By Shaun Rundle, Deputy Director.
Cementing the final criminal justice components of his legacy of his Governorship, which spreads over two separate eight-year reigns, Governor Jerry Brown signed various public safety transparency bills on the day of his deadline to do so. The bills include the release of non-investigative body cam audio and video footage within 45 days, public inspection of peace officer personnel records, and upfront loading of all materials that would be requested via PRA to an agency’s website. There were some law enforcement victories, however, but there is no doubt that a new era in policing in California is about to begin.
The Legislature finished the 2018 session on August 31st, and Governor Brown had until midnight on September 30th to act on bills passed to desk. After waves of climate change and business reform measures, he finally acted on public safety legislation on the day of his deadline. Since August 31st CPOA had been lobbying his office to veto several poor public policy bills, and sign into law several bills that would keep criminal activity at bay. Public sentiment won the day, however, and several bills that will change policing in California were signed into law.
The new 2019 laws that CPOA opposed in 2018 include:
AB 748 (Ting-D): Commencing July 1, 2019 an audio or video recording that relates to a critical incident must be released to the public within 45 days the footage is not part of an active criminal or administrative investigation.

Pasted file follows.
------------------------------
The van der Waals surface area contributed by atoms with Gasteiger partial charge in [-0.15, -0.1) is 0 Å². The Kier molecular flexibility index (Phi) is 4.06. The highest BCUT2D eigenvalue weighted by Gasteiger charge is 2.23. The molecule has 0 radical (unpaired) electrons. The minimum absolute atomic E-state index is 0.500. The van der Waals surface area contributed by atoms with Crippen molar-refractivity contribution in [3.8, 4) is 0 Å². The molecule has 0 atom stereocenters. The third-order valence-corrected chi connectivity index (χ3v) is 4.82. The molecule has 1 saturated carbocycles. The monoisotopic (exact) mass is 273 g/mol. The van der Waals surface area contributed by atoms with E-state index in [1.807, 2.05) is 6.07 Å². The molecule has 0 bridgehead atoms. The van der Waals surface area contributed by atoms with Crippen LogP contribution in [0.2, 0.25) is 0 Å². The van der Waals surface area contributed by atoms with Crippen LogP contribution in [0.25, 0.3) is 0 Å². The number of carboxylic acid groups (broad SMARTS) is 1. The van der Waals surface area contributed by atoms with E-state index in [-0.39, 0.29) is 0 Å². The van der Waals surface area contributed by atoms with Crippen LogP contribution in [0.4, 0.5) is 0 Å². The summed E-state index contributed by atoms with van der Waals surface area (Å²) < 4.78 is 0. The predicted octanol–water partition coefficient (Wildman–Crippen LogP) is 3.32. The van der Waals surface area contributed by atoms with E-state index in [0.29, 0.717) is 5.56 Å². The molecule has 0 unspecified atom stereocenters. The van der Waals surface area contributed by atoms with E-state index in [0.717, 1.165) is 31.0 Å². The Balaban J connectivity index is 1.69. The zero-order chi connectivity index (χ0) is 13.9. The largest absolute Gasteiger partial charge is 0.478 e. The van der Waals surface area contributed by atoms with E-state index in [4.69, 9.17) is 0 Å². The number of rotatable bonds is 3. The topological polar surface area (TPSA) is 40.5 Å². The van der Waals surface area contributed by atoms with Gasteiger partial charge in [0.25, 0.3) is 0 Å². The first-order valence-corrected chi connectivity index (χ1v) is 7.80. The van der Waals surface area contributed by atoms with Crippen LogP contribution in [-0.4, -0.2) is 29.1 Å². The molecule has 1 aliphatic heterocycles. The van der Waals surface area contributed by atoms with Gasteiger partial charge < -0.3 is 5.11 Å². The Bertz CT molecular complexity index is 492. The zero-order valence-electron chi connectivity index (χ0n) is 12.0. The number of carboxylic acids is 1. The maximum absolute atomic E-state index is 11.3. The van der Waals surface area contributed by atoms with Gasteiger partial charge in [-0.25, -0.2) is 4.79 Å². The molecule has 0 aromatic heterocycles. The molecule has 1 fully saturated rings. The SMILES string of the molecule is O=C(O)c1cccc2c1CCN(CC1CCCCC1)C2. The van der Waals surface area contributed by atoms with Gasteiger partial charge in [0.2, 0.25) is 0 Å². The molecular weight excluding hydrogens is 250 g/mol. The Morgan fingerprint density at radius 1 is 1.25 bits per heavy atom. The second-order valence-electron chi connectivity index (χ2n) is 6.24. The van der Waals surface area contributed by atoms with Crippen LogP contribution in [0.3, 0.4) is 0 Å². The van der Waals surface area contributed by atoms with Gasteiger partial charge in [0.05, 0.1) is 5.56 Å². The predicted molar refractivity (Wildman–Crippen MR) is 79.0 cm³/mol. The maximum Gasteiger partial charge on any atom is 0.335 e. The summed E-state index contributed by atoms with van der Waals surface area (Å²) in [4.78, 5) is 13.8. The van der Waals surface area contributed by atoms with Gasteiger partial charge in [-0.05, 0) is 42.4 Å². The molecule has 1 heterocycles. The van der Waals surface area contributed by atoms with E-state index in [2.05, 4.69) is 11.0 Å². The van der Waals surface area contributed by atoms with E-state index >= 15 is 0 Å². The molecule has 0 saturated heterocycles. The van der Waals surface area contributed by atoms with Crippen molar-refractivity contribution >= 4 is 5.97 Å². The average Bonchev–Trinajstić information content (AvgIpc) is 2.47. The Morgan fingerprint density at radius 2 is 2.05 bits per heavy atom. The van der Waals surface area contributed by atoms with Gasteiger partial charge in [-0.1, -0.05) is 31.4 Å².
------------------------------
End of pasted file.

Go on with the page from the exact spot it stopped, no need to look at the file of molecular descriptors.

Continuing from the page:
SB 978 (Bradford-D): Starting January 1, 2020, POST and all local agencies must post on their website all current standards, policies, practices, operating procedures, and education and training materials that would otherwise be released via a PRA request.
SB 1421 (Skinner-D): Records, reports, investigations or findings may be subject to PRA disclosure if they involve discharge of a firearm, an OIS, incidents of deadly force or SBI, or incidents of sustained sexual assault or dishonesty by a peace officer.
SB 1437 (Skinner-D): Limits first degree murder liability for homicide participants who did not “strike the blow.”
The above measures had strong criminal justice reform groups support, and they are part of a criminal justice legacy of rehabilitation and compassion that Governor Brown wishes to leave behind. Unfortunately, the communities of California that CPOA’s member serve may be made less safe by hamstringing departments to conform to these new laws.
2018 will not end without a few law enforcement victories though. CPOA and our public safety partners associations were able to secure retired peace officer firearms exemptions (AB 1192), reclassification of hydrocodone products (AB 2783), and the fusion of cannabis and alcoholic beverages (AB 2914). Adversely, we were able to defeat the creation of safe injection sites (AB 186), after-hours alcohol sales (SB 905), governing body approval of agency surveillance use (SB 1186) and law enforcement acquisition of military surplus equipment (AB 3131).
These 2019 laws and more will be analyzed and the impact to the profession conveyed at our Capitol to Communities: Legislative Impact classes in December and January throughout California. The future of policing in California will also be forecast, and the solutions CPOA provides through our advocacy and leadership development.
Advocacy APB! posts will return in January 2019 when the 2019-20 Legislature convenes.